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-About Jamón Ibérico

The Quest for Jamón Iberico

We at Costa Brava have been on a quest for the finest of all hams, Jamón Ibérico, since we started our business ten years ago. Like the Beluga caviar or Kobe beef, Jamón Ibérico is the ultimate of its kind. Until now, it has been unavailable in the U.S.
The first Spanish producer, Embutidos y Jamones Fermín, is now fully approved by the U.S. Government to export Ibérico to the United States. The small family company delivered their first shipment of Ibérico embutidos (chorizo and salchichón sausages; lomo - cured loin) in July 2006.

The first Jamones Ibéricos (hams) arrived in time for Christmas in 2007. The first was sliced by celebrated chef José Andrés on December 12th with the Spanish ambassador to the U.S. in attendance . The crown jewel of Spanish ham, the Jamón Ibérico de Bellota, or acorn fed Iberico ham, will be arriving July 2008. These larger hams require more time to cure, but they are worth the wait!


Jamón Ibérico is the pride of Spain. The lineage of the unique animals that produce the hams stretches back to pre-history when they ran wild in the Iberian Peninsula. Columbus had some of them on the Santa María when he set out to discover the New World.

There are two types of black-hoofed Iberico pigs - one that lives the life of a normal pig and one that is free-range fed on acorns (bellotas) and wild plants. These are the coveted Bellota hams. The only difference is in diet and exercise, but those things make all the difference in the world.
The rare Bellota Jamón Ibérico hams are infused with the flavor of their favorite food, the acorn (bellota) from a cork tree. The paper-thin slices, glistening with healthy mono-unsaturated fat, provide a rich nutty flavor and tender texture. Spaniards consume the vast majority of these hams in their own country. Some producers have waiting lists for several years for their best products. They cannot produce enough hams to meet the demand from Spain, France, Japan and now America.

From the moment they are born, the special black Iberian hogs destined for Bellota quality are treated royally. For special periods after their birth, until their sacrifice (as the Spaniards term it), they live, sleep and forage under the open sky in specially maintained oak forests, called "la dehesa". These rare black-hoofed descendants of native Iberian wild boar typically have over five acres in which to forage and roam. They live for about two years in this porcine paradise - many times the lifespan of a normal domestic pig.

In the bulking-up stage each fall, the pigs feast on 15 to 20 pounds of acorns or 'bellotas' per day. This allows them to gain as much as 2 pounds of body weight daily. The consistent exercise they enjoy as they forage in a free-range atmosphere is essential to the final quality of the hams.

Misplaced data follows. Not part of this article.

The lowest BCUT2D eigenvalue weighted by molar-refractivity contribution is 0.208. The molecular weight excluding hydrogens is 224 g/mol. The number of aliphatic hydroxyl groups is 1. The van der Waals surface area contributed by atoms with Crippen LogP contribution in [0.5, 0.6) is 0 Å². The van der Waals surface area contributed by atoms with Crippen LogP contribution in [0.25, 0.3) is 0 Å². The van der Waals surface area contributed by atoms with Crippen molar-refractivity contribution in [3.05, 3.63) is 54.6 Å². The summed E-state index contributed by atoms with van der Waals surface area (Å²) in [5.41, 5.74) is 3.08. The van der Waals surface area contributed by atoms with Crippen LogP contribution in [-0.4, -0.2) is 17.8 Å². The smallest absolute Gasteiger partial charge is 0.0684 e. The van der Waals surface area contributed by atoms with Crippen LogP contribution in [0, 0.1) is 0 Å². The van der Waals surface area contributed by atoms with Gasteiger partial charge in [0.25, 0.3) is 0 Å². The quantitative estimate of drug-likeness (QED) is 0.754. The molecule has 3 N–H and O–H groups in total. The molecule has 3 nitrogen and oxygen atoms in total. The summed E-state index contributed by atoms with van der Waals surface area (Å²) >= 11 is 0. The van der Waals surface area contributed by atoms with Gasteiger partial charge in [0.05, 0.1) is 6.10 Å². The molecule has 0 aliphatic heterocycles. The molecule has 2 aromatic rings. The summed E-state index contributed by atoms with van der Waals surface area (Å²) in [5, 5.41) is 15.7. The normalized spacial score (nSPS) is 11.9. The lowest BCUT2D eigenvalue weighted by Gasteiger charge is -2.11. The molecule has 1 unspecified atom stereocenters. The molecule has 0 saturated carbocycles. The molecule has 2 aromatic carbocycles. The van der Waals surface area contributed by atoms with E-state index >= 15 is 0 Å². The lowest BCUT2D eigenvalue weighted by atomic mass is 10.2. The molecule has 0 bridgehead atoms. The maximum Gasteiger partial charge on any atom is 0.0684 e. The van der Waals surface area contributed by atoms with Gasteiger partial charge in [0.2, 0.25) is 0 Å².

Finally, the hams are 'sacrificed', salted and hung up to cure from two to four years. During this carefully monitored period when they are hanging in the mountain air, the hams lose 20% to 40% of their weight. Remarkably, the curing process converts much of the remaining fat of the ham into a beneficial good-cholesterol fat, much like extra virgin olive oil. But this process only occurs in the hams made from acorn fed pigs - producing Bellota hams.


What is Pata Negra?

Pata Negra is the informal term for the famous 'black hoofed' ham, produced from a venerable strain of Iberian hog, native only to Spain. Jamón Ibérico is the formal name ˜ it is the same thing. But the ultimate expression of this coveted ham is called Jamón Ibérico 'Bellota" referring to those animals who spend their final days feasting on rich, mono-unsaturated acorns. Some people also call it 'Jabugo' ham after a famous Spanish ham town.

Who is the supplier?

We receive our Iberian pork products from Jamones y Embutidos Fermín who produce artisan Jamón Ibérico and 'Bellota' hams, chorizos, salchichones (sausages), lomos (pork loins) and paletas (shoulders). They located their company among the forests that surround the medieval mountain village of La Alberca, near Salamanca.

Where will the hams be cured?

The curing is taking place in La Alberca in western Spain, in a strictly controlled, USDA approved facility. Each ham is individually numbered and will come with certification attesting to its authenticity as an Iberian ham from purebred stock.

Will the bone-in hams have hoofs?

All of the whole bone-in Ibérico hams will have hooves, or patas, which proves that they are true Ibérico pigs.

Will boneless hams be available?

Yes, both boneless and bone-in hams are available. The boneless hams average 4 kilos in weight (8.5 pounds) and the bone-in hams average 7.5 kilos (15 pounds). Lomo (loin), chorizo and salchichón made from Iberian hogs will be available in a matter of weeks. Some of those will be "Bellota"; the others will be regular Jamón Ibérico.

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